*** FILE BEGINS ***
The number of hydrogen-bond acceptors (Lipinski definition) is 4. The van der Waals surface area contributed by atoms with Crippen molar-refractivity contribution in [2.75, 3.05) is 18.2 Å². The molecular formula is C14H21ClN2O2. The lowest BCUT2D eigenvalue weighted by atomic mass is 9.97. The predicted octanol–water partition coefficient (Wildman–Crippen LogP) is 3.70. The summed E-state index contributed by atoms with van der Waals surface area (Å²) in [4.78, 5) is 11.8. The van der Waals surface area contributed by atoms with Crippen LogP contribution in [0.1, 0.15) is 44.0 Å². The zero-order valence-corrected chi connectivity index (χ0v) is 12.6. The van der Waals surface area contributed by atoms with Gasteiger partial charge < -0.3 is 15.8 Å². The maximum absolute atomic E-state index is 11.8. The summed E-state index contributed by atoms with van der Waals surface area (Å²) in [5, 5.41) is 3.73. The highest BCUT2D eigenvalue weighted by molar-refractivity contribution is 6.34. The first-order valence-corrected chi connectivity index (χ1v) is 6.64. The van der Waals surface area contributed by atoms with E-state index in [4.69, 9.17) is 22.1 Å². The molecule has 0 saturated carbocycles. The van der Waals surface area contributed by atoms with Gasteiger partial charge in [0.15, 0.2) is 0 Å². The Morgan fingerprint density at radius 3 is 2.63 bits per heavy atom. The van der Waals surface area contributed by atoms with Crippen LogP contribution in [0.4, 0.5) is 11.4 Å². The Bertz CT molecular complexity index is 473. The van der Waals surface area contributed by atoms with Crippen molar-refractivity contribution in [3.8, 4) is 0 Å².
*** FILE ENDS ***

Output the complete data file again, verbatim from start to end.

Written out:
The number of hydrogen-bond acceptors (Lipinski definition) is 4. The van der Waals surface area contributed by atoms with Crippen molar-refractivity contribution in [2.75, 3.05) is 18.2 Å². The molecular formula is C14H21ClN2O2. The lowest BCUT2D eigenvalue weighted by atomic mass is 9.97. The predicted octanol–water partition coefficient (Wildman–Crippen LogP) is 3.70. The summed E-state index contributed by atoms with van der Waals surface area (Å²) in [4.78, 5) is 11.8. The van der Waals surface area contributed by atoms with Crippen LogP contribution in [0.1, 0.15) is 44.0 Å². The zero-order valence-corrected chi connectivity index (χ0v) is 12.6. The van der Waals surface area contributed by atoms with Gasteiger partial charge < -0.3 is 15.8 Å². The maximum absolute atomic E-state index is 11.8. The summed E-state index contributed by atoms with van der Waals surface area (Å²) in [5, 5.41) is 3.73. The highest BCUT2D eigenvalue weighted by molar-refractivity contribution is 6.34. The first-order valence-corrected chi connectivity index (χ1v) is 6.64. The van der Waals surface area contributed by atoms with E-state index in [4.69, 9.17) is 22.1 Å². The molecule has 0 saturated carbocycles. The van der Waals surface area contributed by atoms with Gasteiger partial charge in [0.15, 0.2) is 0 Å². The Morgan fingerprint density at radius 3 is 2.63 bits per heavy atom. The van der Waals surface area contributed by atoms with Crippen LogP contribution in [0.4, 0.5) is 11.4 Å². The Bertz CT molecular complexity index is 473. The van der Waals surface area contributed by atoms with Crippen molar-refractivity contribution in [3.8, 4) is 0 Å².